The Westminster Police Department manages the files of 290 registered sex offenders in the city, and that includes making sure they’re in compliance with state rules.
To this end, the agency conducts regular residency checks of registrants, the most recent of which was held March 8.
“We try to get out there, do these checks to make sure they’re compliant with all state laws,” said Crimes Against Persons Sgt. Alan Iwashita.
About 12 detectives, officers and other support staff paid visits to 14 registered sex offenders across the city to make sure they were living at their last registered location (registrants must register annually with an up-to-date home address), that they were driving the vehicle on record and to see if any additional people were residing in the home that could cause concern.
The law dictates registered sex offenders cannot live with other sex offenders.
Iwashita said in the case of registered sex offenders who are homeless, the individual must notify the registry every 30 days of his or her new address.
“Are there kids frequenting the house?” is another question the team wants to get answered, according to Civilian Investigator Lindsey Westmoreland.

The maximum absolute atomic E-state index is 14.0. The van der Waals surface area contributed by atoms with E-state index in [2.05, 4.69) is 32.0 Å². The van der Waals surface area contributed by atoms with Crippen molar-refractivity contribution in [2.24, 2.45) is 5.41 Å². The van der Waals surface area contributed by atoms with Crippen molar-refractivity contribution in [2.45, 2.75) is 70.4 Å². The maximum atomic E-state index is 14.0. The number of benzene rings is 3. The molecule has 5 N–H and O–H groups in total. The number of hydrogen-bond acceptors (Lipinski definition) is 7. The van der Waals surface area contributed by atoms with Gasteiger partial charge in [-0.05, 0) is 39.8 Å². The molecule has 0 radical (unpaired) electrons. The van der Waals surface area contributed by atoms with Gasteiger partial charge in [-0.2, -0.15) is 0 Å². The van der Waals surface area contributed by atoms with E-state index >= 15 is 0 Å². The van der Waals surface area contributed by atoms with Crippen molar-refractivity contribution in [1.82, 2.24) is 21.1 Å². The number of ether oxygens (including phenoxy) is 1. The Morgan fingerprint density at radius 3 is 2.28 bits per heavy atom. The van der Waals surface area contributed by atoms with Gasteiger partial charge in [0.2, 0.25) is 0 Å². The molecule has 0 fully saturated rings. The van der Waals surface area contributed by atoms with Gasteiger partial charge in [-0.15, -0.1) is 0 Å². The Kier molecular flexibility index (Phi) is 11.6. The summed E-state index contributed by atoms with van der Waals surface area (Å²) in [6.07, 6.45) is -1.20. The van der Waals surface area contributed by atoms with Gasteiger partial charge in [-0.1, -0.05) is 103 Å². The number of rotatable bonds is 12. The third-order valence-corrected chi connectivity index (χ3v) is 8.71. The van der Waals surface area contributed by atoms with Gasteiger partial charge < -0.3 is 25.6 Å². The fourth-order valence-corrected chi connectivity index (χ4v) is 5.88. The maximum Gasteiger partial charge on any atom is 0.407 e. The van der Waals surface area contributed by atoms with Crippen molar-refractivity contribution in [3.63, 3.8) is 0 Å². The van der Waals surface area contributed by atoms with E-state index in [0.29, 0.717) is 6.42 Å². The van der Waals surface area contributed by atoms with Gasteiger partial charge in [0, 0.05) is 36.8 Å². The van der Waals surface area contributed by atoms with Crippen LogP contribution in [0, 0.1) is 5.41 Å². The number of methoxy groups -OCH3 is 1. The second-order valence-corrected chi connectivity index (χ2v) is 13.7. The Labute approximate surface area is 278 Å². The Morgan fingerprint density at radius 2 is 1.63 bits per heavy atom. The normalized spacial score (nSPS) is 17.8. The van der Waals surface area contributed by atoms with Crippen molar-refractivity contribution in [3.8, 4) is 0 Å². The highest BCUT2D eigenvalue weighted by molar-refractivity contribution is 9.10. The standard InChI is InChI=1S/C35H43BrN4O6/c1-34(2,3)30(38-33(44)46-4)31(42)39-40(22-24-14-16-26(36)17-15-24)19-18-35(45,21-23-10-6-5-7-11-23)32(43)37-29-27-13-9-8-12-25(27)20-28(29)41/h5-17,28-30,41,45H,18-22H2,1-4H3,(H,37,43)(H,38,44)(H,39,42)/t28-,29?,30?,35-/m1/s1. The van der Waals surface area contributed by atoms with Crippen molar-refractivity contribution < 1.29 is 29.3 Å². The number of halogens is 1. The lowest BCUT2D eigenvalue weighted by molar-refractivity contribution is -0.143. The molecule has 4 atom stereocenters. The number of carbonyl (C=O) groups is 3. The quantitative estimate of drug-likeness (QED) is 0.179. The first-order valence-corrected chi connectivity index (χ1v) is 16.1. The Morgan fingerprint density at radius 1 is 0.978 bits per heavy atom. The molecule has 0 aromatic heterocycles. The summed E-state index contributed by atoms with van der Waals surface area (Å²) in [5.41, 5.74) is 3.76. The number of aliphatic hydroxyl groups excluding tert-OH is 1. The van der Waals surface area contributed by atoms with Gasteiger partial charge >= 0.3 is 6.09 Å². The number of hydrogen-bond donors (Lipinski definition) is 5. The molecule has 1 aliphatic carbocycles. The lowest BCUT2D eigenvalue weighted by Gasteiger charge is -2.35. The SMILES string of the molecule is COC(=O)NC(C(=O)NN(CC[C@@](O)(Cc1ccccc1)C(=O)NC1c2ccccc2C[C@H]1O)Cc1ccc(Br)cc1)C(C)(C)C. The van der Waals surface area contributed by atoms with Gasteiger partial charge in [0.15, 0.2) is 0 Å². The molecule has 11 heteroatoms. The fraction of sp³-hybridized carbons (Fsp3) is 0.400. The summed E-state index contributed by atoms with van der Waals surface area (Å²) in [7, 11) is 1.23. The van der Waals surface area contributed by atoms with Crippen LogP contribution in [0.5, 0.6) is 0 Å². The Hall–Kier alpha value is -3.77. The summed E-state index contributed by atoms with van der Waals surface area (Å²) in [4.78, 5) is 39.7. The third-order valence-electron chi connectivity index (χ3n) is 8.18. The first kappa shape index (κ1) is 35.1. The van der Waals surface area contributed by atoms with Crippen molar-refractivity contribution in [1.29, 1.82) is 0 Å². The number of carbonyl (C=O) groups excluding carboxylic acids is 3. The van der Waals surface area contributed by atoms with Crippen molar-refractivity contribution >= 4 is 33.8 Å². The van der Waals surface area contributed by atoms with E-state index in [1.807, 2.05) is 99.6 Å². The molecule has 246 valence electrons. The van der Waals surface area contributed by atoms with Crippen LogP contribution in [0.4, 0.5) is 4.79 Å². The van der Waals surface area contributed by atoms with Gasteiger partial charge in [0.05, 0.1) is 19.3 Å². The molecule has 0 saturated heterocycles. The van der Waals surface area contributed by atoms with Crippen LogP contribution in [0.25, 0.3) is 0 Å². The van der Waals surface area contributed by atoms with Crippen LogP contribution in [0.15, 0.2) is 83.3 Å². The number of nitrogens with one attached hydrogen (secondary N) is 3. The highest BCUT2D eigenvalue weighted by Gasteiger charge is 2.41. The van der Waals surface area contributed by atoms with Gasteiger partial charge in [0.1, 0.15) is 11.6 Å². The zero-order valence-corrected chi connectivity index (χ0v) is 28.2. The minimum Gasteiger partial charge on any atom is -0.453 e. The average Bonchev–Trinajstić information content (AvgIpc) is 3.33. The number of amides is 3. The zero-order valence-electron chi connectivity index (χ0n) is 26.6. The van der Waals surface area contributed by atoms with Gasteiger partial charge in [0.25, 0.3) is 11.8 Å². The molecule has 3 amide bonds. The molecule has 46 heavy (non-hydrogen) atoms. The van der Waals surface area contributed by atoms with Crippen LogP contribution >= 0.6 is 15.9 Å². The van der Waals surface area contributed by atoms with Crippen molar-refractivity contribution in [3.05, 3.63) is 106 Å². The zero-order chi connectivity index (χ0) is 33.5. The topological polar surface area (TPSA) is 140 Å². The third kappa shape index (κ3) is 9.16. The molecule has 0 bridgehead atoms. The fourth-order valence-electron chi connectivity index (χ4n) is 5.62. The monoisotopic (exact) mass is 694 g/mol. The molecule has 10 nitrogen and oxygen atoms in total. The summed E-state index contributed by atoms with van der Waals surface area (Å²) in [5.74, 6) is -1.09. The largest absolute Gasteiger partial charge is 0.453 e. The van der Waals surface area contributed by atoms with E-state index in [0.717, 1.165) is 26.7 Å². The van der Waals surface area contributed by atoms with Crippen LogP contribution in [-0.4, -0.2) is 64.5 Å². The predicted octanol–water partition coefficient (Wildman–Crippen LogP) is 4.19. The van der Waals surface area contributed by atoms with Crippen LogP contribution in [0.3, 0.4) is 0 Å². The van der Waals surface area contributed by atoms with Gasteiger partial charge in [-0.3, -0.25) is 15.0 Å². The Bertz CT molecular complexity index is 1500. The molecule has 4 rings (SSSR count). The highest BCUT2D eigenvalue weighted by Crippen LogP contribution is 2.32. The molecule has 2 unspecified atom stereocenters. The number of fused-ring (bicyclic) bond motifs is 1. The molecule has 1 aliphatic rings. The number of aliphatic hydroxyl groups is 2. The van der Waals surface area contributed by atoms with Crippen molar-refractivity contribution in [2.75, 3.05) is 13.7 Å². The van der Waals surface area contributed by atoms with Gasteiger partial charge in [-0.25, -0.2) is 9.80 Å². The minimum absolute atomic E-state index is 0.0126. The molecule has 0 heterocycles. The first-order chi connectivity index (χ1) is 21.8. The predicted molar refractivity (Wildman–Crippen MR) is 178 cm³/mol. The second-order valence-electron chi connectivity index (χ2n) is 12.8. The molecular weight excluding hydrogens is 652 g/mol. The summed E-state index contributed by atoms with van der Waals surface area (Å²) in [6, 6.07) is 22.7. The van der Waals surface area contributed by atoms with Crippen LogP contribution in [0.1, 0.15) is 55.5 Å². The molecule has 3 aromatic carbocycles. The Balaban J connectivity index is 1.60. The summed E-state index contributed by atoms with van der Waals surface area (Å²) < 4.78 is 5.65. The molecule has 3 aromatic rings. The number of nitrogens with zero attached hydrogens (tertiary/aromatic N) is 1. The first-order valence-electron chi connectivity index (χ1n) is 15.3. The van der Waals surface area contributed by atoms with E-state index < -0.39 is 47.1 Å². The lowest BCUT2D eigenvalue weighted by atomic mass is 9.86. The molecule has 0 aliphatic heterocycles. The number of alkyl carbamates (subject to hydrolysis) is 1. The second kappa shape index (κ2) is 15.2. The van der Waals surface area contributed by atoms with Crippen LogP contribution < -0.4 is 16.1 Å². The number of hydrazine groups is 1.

“We want to make contact with them at their home … [and]that they’re giving us all the information honestly that [we]need,” she said.
Westmoreland, who coordinates the sex offender registrant compliance checks for the agency, said the plan is to have more regular visits.
At the recent check, most of the registrants were found in compliance, with only a couple of technical violations – such as a move to the apartment next door, said Iwashita.
“In those instances, we basically just tell them to re-register and make them register properly so that they maintain compliance,” he said, adding that if officers were to encounter someone who was purposely deceptive, the agency would enforce the law via arrest if necessary.
Letting sex offender registrants know law enforcement is holding them accountable to abide by the law hopefully provides enough incentive to keep them from reoffending, Iwashita said.
Another benefit of the checks is that in the worst-case scenario that a registrant reoffends, law enforcement will have the information they have collected on file to help with any necessary investigation.
“These compliance checks are an important avenue to pursue in keeping these individuals on the straight and narrow and keeping them honest,” said Iwashita.